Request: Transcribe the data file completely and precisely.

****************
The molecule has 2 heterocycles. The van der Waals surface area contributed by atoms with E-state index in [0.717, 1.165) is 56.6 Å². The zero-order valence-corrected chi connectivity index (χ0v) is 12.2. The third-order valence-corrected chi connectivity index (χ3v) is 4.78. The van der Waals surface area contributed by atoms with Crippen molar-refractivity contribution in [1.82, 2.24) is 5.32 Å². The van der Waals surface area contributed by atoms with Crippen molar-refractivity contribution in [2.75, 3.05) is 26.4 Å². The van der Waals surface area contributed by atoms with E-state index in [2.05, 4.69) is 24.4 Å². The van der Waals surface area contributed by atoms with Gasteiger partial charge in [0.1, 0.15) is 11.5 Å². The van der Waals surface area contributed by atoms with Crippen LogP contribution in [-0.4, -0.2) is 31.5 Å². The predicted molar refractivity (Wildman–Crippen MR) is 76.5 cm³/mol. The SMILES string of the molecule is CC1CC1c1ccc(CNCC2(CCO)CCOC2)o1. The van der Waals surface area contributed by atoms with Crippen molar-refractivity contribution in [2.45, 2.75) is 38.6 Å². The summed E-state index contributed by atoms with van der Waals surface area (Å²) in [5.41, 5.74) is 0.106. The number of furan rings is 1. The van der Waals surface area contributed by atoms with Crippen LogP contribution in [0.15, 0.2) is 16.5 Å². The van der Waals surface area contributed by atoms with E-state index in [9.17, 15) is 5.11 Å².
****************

The molecule has 2 heterocycles. The van der Waals surface area contributed by atoms with E-state index in [0.717, 1.165) is 56.6 Å². The zero-order valence-corrected chi connectivity index (χ0v) is 12.2. The third-order valence-corrected chi connectivity index (χ3v) is 4.78. The van der Waals surface area contributed by atoms with Crippen molar-refractivity contribution in [1.82, 2.24) is 5.32 Å². The van der Waals surface area contributed by atoms with Crippen molar-refractivity contribution in [2.75, 3.05) is 26.4 Å². The van der Waals surface area contributed by atoms with E-state index in [2.05, 4.69) is 24.4 Å². The van der Waals surface area contributed by atoms with Gasteiger partial charge in [0.1, 0.15) is 11.5 Å². The van der Waals surface area contributed by atoms with Crippen LogP contribution in [-0.4, -0.2) is 31.5 Å². The predicted molar refractivity (Wildman–Crippen MR) is 76.5 cm³/mol. The SMILES string of the molecule is CC1CC1c1ccc(CNCC2(CCO)CCOC2)o1. The van der Waals surface area contributed by atoms with Crippen molar-refractivity contribution in [2.45, 2.75) is 38.6 Å². The summed E-state index contributed by atoms with van der Waals surface area (Å²) in [5.41, 5.74) is 0.106. The number of furan rings is 1. The van der Waals surface area contributed by atoms with Crippen LogP contribution in [0.15, 0.2) is 16.5 Å². The van der Waals surface area contributed by atoms with E-state index in [9.17, 15) is 5.11 Å².